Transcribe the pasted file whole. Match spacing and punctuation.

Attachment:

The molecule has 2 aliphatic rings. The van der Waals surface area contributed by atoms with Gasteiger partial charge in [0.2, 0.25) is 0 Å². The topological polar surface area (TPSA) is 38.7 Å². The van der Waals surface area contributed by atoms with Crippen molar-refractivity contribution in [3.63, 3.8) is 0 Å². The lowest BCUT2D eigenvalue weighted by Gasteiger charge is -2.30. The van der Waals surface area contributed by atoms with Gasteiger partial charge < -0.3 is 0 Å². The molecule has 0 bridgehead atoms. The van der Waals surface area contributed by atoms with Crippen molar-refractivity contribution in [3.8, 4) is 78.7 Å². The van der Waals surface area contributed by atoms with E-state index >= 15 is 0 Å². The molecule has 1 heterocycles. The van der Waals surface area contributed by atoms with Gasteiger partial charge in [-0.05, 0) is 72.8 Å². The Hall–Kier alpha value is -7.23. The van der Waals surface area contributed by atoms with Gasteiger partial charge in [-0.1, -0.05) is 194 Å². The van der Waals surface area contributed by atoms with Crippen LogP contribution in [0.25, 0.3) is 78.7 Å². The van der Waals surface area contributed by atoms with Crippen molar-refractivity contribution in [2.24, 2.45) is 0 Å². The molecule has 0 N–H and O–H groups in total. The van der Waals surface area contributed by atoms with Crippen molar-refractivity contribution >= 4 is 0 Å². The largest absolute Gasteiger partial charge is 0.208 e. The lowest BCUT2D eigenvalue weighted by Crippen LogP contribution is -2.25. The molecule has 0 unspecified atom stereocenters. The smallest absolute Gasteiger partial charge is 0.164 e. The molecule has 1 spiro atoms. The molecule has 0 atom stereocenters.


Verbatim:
The molecule has 2 aliphatic rings. The van der Waals surface area contributed by atoms with Gasteiger partial charge in [0.2, 0.25) is 0 Å². The topological polar surface area (TPSA) is 38.7 Å². The van der Waals surface area contributed by atoms with Crippen molar-refractivity contribution in [3.63, 3.8) is 0 Å². The lowest BCUT2D eigenvalue weighted by Gasteiger charge is -2.30. The van der Waals surface area contributed by atoms with Gasteiger partial charge < -0.3 is 0 Å². The molecule has 0 bridgehead atoms. The van der Waals surface area contributed by atoms with Crippen molar-refractivity contribution in [3.8, 4) is 78.7 Å². The van der Waals surface area contributed by atoms with E-state index >= 15 is 0 Å². The molecule has 1 heterocycles. The van der Waals surface area contributed by atoms with Gasteiger partial charge in [-0.05, 0) is 72.8 Å². The Hall–Kier alpha value is -7.23. The van der Waals surface area contributed by atoms with Gasteiger partial charge in [-0.1, -0.05) is 194 Å². The van der Waals surface area contributed by atoms with Crippen LogP contribution in [0.25, 0.3) is 78.7 Å². The van der Waals surface area contributed by atoms with Crippen molar-refractivity contribution in [2.24, 2.45) is 0 Å². The molecule has 0 N–H and O–H groups in total. The van der Waals surface area contributed by atoms with Crippen molar-refractivity contribution >= 4 is 0 Å². The largest absolute Gasteiger partial charge is 0.208 e. The lowest BCUT2D eigenvalue weighted by Crippen LogP contribution is -2.25. The molecule has 0 unspecified atom stereocenters. The smallest absolute Gasteiger partial charge is 0.164 e. The molecule has 1 spiro atoms. The molecule has 0 atom stereocenters.